Having an energy-efficient home means that you’re using less energy to do the same jobs, thus reducing your home’s energy waste and saving you money. There are dozens of ways you can minimize your energy usage, so we’ve provided a small sampling of what you can do to reduce your carbon footprint.
You probably use a faucet in your home several times each day. Faucet aerators are designed to reduce the tap’s flow to 1.5 gallons per minute or less instead of the standard flow of 2.2 gallons per minute, according to the U.S. Environmental Protection Agency. You can purchase a faucet aerator and easily install it by screwing it onto the nozzle of your faucet. Overall, faucet aerators save energy by reducing the amount of hot water you use.
It’s important to change or clean your HVAC filters regularly. A dirty filter will cause your HVAC system to work harder and run longer than necessary to reach your desired indoor temperature. For the average one-inch filter, you should change out the filter every 30-60 days. If you have pets or suffer from allergies, you may need to change the filter sooner to maintain clean indoor air.
Most water heaters have a temperature setting of 140 degrees Fahrenheit, but most households operate fine at 120 degrees Fahrenheit. Go ahead and adjust the temperature by 20 degrees to help save energy. Whenever you plan to be away for more than a few days, turn the water heater’s temperature way down since there’s no reason to heat the water you won’t use. Just don’t forget to adjust the temperature back once you return.
Whether you’re in a new or existing home, energy-efficient windows are a quality choice. The U.S. Department of Energy says that windows are responsible for 25-30% of residential heat loss and gain. With the advancement in window technology, such as double-glazing and low-emissive (low-E) coatings, the newer windows can reduce your home’s heat loss and gain. Check for the Energy Star label to make sure you’re purchasing the most efficient option.
Adding to or repairing your home’s insulation is one of the cheapest and easiest energy fixes you can complete. Insulation keeps the cool air inside your home during the summer and the warm air inside during winter. A large amount of heated or cooled air can escape if your attic and basement aren’t properly insulated. If your attic has less than 11 inches of fiberglass or 8 inches of cellulose, it’s best to add more insulation. We offer insulation inspections to make sure your home’s insulation is properly installed.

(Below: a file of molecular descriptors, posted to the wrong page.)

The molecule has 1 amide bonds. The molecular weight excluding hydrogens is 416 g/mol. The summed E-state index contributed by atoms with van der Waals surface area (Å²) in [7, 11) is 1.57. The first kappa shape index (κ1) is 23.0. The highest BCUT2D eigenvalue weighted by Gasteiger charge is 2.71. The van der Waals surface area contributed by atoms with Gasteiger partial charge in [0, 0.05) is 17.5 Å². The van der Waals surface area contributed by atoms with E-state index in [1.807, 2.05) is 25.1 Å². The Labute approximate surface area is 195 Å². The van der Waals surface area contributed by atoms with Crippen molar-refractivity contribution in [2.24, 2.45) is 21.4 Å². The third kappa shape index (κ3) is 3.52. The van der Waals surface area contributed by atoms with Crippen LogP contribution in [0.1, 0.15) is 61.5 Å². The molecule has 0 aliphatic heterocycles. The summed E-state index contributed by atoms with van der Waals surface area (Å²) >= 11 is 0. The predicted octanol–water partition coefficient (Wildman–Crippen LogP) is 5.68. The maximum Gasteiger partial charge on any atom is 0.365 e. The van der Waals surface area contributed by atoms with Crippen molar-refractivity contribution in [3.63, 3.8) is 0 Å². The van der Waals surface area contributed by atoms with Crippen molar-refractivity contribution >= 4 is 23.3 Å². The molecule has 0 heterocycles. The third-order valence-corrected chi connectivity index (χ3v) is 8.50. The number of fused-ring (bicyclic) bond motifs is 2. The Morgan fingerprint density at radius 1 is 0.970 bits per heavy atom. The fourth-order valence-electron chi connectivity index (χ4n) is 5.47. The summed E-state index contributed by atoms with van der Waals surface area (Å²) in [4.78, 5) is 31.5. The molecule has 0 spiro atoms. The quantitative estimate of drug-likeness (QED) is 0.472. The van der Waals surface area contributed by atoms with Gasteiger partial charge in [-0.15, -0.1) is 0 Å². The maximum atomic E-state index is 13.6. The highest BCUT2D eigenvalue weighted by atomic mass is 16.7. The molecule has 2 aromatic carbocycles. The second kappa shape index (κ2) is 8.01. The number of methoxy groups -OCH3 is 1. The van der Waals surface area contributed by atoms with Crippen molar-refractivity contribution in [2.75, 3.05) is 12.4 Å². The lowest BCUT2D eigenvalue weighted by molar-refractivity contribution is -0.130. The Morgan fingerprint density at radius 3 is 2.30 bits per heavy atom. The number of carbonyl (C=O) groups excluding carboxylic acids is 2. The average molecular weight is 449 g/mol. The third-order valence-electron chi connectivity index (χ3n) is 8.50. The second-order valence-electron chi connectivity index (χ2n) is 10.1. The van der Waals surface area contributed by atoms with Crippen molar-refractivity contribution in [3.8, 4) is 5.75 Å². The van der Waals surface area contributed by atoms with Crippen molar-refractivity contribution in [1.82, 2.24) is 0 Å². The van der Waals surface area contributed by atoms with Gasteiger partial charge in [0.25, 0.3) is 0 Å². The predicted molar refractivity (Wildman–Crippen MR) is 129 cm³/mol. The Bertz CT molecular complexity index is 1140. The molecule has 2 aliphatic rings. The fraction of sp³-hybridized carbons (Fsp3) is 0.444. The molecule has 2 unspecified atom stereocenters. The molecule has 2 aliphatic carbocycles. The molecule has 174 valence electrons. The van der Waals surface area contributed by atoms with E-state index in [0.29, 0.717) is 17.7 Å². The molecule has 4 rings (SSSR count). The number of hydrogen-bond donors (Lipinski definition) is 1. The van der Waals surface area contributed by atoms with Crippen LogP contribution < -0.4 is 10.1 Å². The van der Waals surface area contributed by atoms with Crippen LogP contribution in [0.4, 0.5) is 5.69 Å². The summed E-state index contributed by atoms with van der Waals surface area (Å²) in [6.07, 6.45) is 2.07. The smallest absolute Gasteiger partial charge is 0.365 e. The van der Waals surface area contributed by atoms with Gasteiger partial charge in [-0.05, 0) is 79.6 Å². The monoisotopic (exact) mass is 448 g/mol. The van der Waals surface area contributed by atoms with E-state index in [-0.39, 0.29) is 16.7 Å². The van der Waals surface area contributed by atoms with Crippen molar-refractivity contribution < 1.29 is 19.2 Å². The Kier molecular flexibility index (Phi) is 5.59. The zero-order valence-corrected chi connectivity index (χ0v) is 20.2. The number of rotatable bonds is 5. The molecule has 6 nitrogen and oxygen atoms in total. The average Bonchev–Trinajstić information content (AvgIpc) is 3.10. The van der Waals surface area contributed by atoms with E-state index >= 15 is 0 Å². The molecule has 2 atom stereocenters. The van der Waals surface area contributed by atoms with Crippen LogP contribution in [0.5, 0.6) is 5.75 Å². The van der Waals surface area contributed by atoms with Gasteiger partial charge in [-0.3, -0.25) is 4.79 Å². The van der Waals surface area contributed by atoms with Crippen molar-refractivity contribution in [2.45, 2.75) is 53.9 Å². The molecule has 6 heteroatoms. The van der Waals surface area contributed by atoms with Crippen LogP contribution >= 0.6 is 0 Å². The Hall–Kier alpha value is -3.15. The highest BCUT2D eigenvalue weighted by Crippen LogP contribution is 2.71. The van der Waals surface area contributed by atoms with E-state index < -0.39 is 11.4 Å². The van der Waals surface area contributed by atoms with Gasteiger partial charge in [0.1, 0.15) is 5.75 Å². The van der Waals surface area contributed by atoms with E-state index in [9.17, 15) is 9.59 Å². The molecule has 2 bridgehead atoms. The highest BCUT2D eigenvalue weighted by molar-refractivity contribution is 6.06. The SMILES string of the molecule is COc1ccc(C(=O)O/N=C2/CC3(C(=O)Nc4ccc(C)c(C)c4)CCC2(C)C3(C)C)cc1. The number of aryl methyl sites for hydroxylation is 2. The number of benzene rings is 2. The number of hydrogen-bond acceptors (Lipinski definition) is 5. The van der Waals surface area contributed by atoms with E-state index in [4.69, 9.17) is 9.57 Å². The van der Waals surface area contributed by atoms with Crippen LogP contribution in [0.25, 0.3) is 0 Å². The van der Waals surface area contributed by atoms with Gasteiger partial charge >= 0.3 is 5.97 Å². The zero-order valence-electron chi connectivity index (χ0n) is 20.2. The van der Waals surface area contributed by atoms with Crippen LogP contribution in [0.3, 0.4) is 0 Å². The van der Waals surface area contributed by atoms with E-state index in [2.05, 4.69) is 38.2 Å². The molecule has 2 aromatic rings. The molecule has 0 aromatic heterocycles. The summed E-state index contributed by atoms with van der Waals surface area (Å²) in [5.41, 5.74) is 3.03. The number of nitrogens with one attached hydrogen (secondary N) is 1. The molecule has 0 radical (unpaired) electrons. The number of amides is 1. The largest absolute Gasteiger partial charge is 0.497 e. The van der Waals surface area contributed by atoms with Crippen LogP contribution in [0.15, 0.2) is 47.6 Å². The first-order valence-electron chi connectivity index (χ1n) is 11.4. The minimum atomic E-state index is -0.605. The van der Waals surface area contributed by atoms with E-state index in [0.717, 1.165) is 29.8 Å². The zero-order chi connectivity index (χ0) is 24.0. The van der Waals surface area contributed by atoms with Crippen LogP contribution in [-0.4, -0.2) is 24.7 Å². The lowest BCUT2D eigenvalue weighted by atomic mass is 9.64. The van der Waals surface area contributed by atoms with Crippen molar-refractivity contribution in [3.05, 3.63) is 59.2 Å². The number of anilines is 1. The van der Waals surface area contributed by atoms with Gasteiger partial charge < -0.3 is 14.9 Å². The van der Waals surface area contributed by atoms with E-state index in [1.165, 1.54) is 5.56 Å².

If you have a programmable thermostat, program it to drop the temperature 3-5 degrees whenever you’re not at home. According to the U.S. Department of Energy, lowering the thermostat by 7-10 degrees for eight hours can save about 10% annually. If you have a smart thermostat, it can adjust the temperature based on your usage patterns and potentially save you additional money.
When selecting a washing machine, opt for a front-loading one since it is more efficient than a top loader. Today’s washing machines and detergents can clean your clothes without the need for hot water. Even if you set the washer’s temperature to warm, it will use half of the energy needed to wash clothes in hot water. Also, make sure you have a full load before operating the machine. Use the high-speed spin setting to remove excess moisture from the clothing. This reduces the energy needed to dry them.
You might be tempted to leave devices plugged into outlets when you’re not using them. However, when multiple items are plugged into a power strip, they’re ever so slightly using energy even when they’re off. Computers, televisions, and large appliances can also add to your electric bill even when you’re not using them. Plan to unplug power strips and larger appliances, if possible, before leaving on vacation to save energy.
The U.S. Department of Energy states that 5% of the average household’s energy budget goes toward lighting. If you swap out your old incandescent light bulbs with energy-efficient ones, you can cut your energy bill. Traditional incandescent bulbs give off 90% heat and 10% light, so you can save energy by replacing these bulbs with compact fluorescent lamps (CFLs) or light-emitting diodes (LEDs). CFL and LED light bulbs use significantly less energy and last longer. For example, an Energy Star-qualified CFL uses about one-fourth of the energy and lasts 10 times longer.
It’s important to have an annual or seasonal maintenance visit from a professional HVAC service team. This ensures that your furnace and air-conditioning unit run at their peak efficiency. This, in turn, saves you money every month. A technician typically checks the system’s connectors, makes sure the parts have the proper lubrication, and that the coils are clean.
If you feel a draft through your windows or near your door, the cool air can slip in or out of your house, driving up your electric bill. To plug the air leaks, install a door sweep or weatherstripping on your door, or use caulk around your windows. You can also use window putty to seal gaps found around loose windowpanes.
In the winter, keep your window treatments, such as blinds, curtains, and drapes, open during the day to let the sunlight in, and close them at night to prevent the heat from escaping. In the summer, use light-colored window treatments during the day to reflect the sun’s rays away from the window.
When the weather is hot, try turning on ceiling fans to keep the air circulating and help you stay cool. Using a fan will prolong turning on the air conditioner and reduce energy costs. In the winter, reverse the fan’s direction from counter-clockwise to clockwise to push the hot air back down to the floor level.
These tips are just a few ways you can make your home more energy-efficient. If you have any questions about the services we provide, drop us a line. We’re here to help you reduce your energy costs and save money.